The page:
Netflix has launched the second season of the Norwegian series Home for Christmas (Hjem til Jul in Norwegian), which shows unique aspects of Norwegian lifestyle and humour, and presents cosy Røros to a large international audience. In recent years, Norway has provided breathtaking film locations in international film productions and has been the location for critically acclaimed and compelling TV series.
Norway is not only known for providing stunning film locations in international film productions and for its passion for Slow TV, but also for TV shows that have gathered international attention. It all started with Lilyhammer and SKAM, the latter being much more than just a TV show for Norwegian teens, as it soon became a global cultural and social phenomenon, with remakes produced in eight countries.
The rise of streaming services has made it possible to watch many TV shows from Norway all around the world. Here is a list of TV series from Norway that you can binge-watch this winter, enjoying different places and landscapes in Norway, and from unique locations with stunning nature to intriguing cities.
Home for Christmas
Home for Christmas (Hjem til Jul) is the Netflix’s first Norwegian series and takes place in Oslo and Røros. The series consists of six 30-minute segments and is more inspired by SKAM than by classic romantic drama-comedies.
Røros is a small and unique town that has preserved its original charm, with houses dating back to the 1700s and 1800s. Røros is one of the coldest ones in Norway, used to be a proud mining town and is one of the oldest towns of wooden buildings in Europe. The town is a UNESCO World Heritage site and, together with the rest of the Trøndelag region, it is also known as one of Norway’s leading regions for locally produced food.
The inspiration for the series is taken from televised Nordic advent calendars as we follow Johanne (Ida Elise Broch), a single nurse in her 30s, trying to find a boyfriend in time for her traditional Christmas dinner with her parents. The show has been called the Norwegian answer to Bridget Jones and this romantic drama-comedy is a breath of fresh air in a seemingly endless list of Christmas movies. And you will certainly get into the koselig Christmas spirit from Norway with lots of humour.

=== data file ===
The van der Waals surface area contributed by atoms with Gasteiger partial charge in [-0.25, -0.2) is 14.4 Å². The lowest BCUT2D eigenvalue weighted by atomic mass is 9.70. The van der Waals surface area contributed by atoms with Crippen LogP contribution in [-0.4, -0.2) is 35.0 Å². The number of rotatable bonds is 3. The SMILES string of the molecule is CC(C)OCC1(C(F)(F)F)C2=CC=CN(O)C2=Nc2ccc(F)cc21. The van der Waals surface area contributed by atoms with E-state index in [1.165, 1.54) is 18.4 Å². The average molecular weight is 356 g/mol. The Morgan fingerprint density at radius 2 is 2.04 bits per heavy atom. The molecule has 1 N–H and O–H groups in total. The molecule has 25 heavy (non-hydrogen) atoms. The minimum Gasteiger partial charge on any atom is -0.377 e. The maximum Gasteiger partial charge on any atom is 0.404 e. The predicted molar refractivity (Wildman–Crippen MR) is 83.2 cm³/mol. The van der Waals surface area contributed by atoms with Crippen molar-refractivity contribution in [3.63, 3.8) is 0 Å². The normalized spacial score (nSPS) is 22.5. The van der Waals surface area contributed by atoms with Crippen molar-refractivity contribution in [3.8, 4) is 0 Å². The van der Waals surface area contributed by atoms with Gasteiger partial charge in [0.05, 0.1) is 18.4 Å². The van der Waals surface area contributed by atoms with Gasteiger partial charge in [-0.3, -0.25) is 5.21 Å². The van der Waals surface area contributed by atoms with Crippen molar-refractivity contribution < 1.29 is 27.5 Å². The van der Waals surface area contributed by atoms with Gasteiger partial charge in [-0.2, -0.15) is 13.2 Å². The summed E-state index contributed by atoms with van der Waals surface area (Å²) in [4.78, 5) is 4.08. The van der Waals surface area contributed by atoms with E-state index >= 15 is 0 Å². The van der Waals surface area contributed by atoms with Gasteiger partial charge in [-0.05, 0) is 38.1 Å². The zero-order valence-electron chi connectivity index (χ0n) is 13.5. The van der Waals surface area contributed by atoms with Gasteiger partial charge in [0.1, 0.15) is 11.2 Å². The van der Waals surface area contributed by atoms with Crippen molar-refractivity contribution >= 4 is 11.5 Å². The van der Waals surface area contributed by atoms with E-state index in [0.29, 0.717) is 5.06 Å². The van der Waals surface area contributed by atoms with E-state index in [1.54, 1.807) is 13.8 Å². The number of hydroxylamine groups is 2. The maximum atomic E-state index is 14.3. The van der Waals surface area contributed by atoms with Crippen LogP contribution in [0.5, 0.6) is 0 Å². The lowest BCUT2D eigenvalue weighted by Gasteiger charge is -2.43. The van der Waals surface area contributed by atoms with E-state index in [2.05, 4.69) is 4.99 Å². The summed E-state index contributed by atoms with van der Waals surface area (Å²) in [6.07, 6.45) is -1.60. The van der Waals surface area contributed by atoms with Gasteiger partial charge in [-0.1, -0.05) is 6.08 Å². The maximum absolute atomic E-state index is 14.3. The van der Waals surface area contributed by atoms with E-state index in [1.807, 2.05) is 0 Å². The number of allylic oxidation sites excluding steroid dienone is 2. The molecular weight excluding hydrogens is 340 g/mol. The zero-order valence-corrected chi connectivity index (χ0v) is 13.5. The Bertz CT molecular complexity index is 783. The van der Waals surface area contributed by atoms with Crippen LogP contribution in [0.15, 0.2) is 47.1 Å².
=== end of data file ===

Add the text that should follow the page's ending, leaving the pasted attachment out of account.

The first series was launched in December 2019, while the second series is available on Netflix from 18th December 2020.
Ragnarok is the story of the fall of the Norse gods. In this Netflix series, however, these gods and giants deal with conflicts of modern times in a small Norwegian community.
The story takes place in fictional Edda, where the brothers Magne (David Stakston) and Laurits (Jonas Strand Gravli) return to stay with their mother who got a job at the biggest company in the area. The small town by the fjord is suffering from puzzling environmental damage. The wealthy and mysterious Jutul family owns the company that basically runs the whole area, and the strange family members are not amused as Magne is investigating the causes of the mysterious events. Things get even more interesting when Magne suddenly develops supernatural powers.
Almost all the locations in the series, from the harbour to the school, are in Odda, Western Norway. The town lies by the Sørfjord, which is a branch of the Hardangerfjord. Except for the Jutul family’s estate, the locations didn’t even have to be changed much for the scenes. In the centre near Torget (the main square), there is a memorial stone in honour of the series, placed there by Netflix.
Odda is also a popular base for the famous hike to Trolltunga. The impressive rock formation is located ten kilometres northeast of the town and can also be spotted in the series. The second season of Ragnarok has recently been confirmed by Netflix and will air in 2021.
Norsemen (Vikingane) is often described as a Monty Python version of Vikings. Others have described it as The Office of the Viking Age, or even The Office meets Game of Thrones. The dialogues and the various situations are a great mix of the raw lifestyle of the Viking age and references to our current time, including debates in our society.
This fresh and irreverent series is filmed in the village of Avaldsnes in Karmøy, in Western Norway. A curiosity: The series was recorded simultaneously in both Norwegian and English-language versions by filming each scene twice.
There are three seasons of the series, all developed by Viafilm and NRK and made available on Netflix. The last season aired in 2020 and was called season zero, as it was meant as a prequel to season one.
Beforeigners is HBO Nordic’s first original series from Norway where time travel and murder investigation are combined, showing modern-day Oslo as a city inhabited by people from different ages due to mysterious time travel events. The first time travel event in the series takes place in the Oslofjord, just in front of the iconic Opera house in Oslo.
One of the main characters in the series, detective Lars Haaland (Nicolai Cleve Broch), lives in the Bjørvika area in the Oslo city centre. Another location in the Norwegian capital that is easily recognisable is Tjuvholmen. Both areas can be discovered by walking along the new harbour promenade.
The series draws heavily on the history and mythology of Norway, mentioning the historical Battle of Stiklestad as one of the main factors for the conflicts in the series. The much-awaited second season is currently being filmed in Oslo and will be aired in 2021.
Okkupert, as the series is called in Norwegian, is a political thriller taking place in the near future. In this fiction, Norway is occupied by Russia on behalf of the European Union, due to the fact that the newly elected environmental friendly Norwegian government has stopped oil and gas production in the North Sea, thus starting an energy crisis in Europe.